242 relations: A.S. Pro Piacenza 1919, Agostino Casaroli, Agriculture, Albert Kesselring, Alessio Tramello, Alexander Farnese, Duke of Parma, Alfredo Catalani, Allies of World War II, Amedeo Guillet, Amilcare Ponchielli, Andrea Chénier, Anonymous pilgrim of Piacenza, Apennine Mountains, Association football, Augustus III of Poland, Austria, Basilica di Santa Maria di Campagna, Piacenza, Basilica of San Savino, Piacenza, Basilica of Sant'Antonino, Piacenza, Battle of Legnano, Battle of the Trebia, Bologna, Brazilian Expeditionary Force, Brescia, Brickwork, Broletto, Camillo Procaccini, Capocollo, Cardinal Secretary of State, Carthage, Castra, Centre-right coalition, CERN, Chef Boyardee, Chestnut, Chief executive officer, Chief of staff, Cisalpine Gaul, City, Colli Piacentini, Colonia (Roman), Colorno, Comune, Conrad of Piacenza, Council of Piacenza, Cremona, Croatina, Denominazione di origine controllata, Divination, Dominican Order, ..., Dresden, Duchy of Parma, Edoardo Amaldi, Emilia-Romagna, Emilian dialect, Emilian-Romagnol language, Erfurt, Etruscan civilization, Ettore Boiardi, Ettore Gotti Tedeschi, European Popular Centre, European Space Agency, Eurovision Song Contest 2012, Expedition of the Thousand, Federico Ghizzoni, Ferrara, FIFA World Cup, Filippo Inzaghi, First Crusade, France, Francesco Mochi, Francia, Frederick I, Holy Roman Emperor, Galleria d'arte moderna Ricci Oddi, Gallo-Italic languages, Genoa, Gerard of Potenza, Germany, Giacomo Barozzi da Vignola, Giacomo Puccini, Giacomo Radini-Tedeschi, Gian Galeazzo Visconti, Giorgia Bronzini, Giorgio Armani, Giovanni Battista Guadagnini, Giovanni Paolo Panini, Giuseppe Garibaldi, Giuseppe Giacosa, Giuseppe Merosi, Giuseppe Orsi, Gorgonzola, Gossolengo, Gothic Line, Gothic War (535–554), Grana Padano, Guercino, Haruspex, Hasdrubal Barca, Helsinki, Holy Roman Empire, Holy See, House of Bourbon, House of Farnese, House of Habsburg, House of Sforza, Humid subtropical climate, Il Pordenone, Institute for the Works of Religion, Istituto Nazionale di Fisica Nucleare, Italian Army, Italian language, Italian National Institute of Statistics, Italian resistance movement, Italian unification, Italo-Dalmatian languages, Italy, James Boswell, Justinian I, Köppen climate classification, Kingdom of Sardinia, La bohème, La Wally, Latin Rights, Latium, Leonardo S.p.A., List of World War II prisoner-of-war camps in Italy, Liver of Piacenza, Livy, Lombard League, Lombards, Lombardy, Ludovico Carracci, Luigi Illica, Luthier, Madama Butterfly, Malvasia, Margaret of Parma, Marie Louise, Duchess of Parma, Mario Arcelli, Medieval commune, Melchiorre Gioia, Merlon, Metaphysics, Middle Ages, Milan, Military saint, Modena, Mostarda, Napoleon, National Oceanic and Atmospheric Administration, Nina Zilli, Nure, Odoardo Farnese, Duke of Parma, Ortrugo, Oscar Luigi Scalfaro, Ottavio Farnese, Duke of Parma, Painting, Palazzo Comunale, Piacenza, Palazzo Costa, Palazzo della Prefettura, Piacenza, Palazzo Farnese, Piacenza, Pallavicini family, Pancetta, Papal States, Parma, Partisan (military), Pasta, Patrizia Barbieri, Pavia, Peace of Constance, Philip II of Spain, Piacenza Air Base, Piacenza Calcio 1919, Piacenza Cathedral, Piacenza railway station, Piacenzian, Pier Francesco Mazzucchelli, Pietro Giordani, Pino Dordoni, Placentinus, Plasencia, Pliocene, Po (river), Po Valley, Polenta, Polybius, Polytechnic University of Milan, Pope Gregory X, Pope John XXIII, Pope Leo X, Pope Urban II, Procopius, Province of Piacenza, Ranuccio I Farnese, Duke of Parma, Ranuccio II Farnese, Duke of Parma, Raphael, Ricotta, Risotto, Robiola, Roman Catholic Archdiocese of Potenza-Muro Lucano-Marsico Nuovo, Roman Catholic Diocese of Bobbio, Roman Catholic Diocese of Piacenza-Bobbio, Roman emperor, Romanesque architecture, Rome, Saint Antoninus of Piacenza, Salami, San Francesco, Piacenza, San Giovanni in Canale, Piacenza, San Sisto, Piacenza, Sapienza University of Rome, Sausage, Servizio Meteorologico, Simone Inzaghi, Sister city, Sistine Madonna, Spain, Taro (river), Tarquinio Provini, Theban Legion, Tortona, Tosca, Travo, Trebbia, Umberto Giordano, UniCredit, Università Cattolica del Sacro Cuore, University of Montpellier, University of Pavia, Urbino, Variety (linguistics), Veduta, Verona, Via Aemilia, Via Francigena, Visconti of Milan, World War II, 1117 Verona earthquake, 1952 Summer Olympics, 2010 UCI Road World Championships, 2011 UCI Road World Championships, 50 kilometres race walk. Expand index (192 more) » « Shrink index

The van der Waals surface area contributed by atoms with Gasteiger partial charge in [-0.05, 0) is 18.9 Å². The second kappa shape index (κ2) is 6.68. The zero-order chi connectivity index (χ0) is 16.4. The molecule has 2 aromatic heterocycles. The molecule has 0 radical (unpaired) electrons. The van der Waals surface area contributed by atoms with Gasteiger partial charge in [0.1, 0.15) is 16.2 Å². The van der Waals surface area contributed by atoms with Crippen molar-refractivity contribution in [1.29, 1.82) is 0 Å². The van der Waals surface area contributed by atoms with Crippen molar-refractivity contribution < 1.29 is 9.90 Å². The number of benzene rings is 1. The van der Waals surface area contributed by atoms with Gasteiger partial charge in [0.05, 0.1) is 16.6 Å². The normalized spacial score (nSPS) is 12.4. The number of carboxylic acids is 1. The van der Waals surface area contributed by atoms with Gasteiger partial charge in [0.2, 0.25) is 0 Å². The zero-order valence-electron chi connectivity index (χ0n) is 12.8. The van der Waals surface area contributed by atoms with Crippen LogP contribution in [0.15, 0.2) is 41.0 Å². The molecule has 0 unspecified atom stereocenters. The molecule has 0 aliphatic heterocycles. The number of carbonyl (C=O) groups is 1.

Associazione Sportiva Pro Piacenza 1919 or simply Pro Piacenza is an Italian association football club, based in Piacenza, Emilia-Romagna.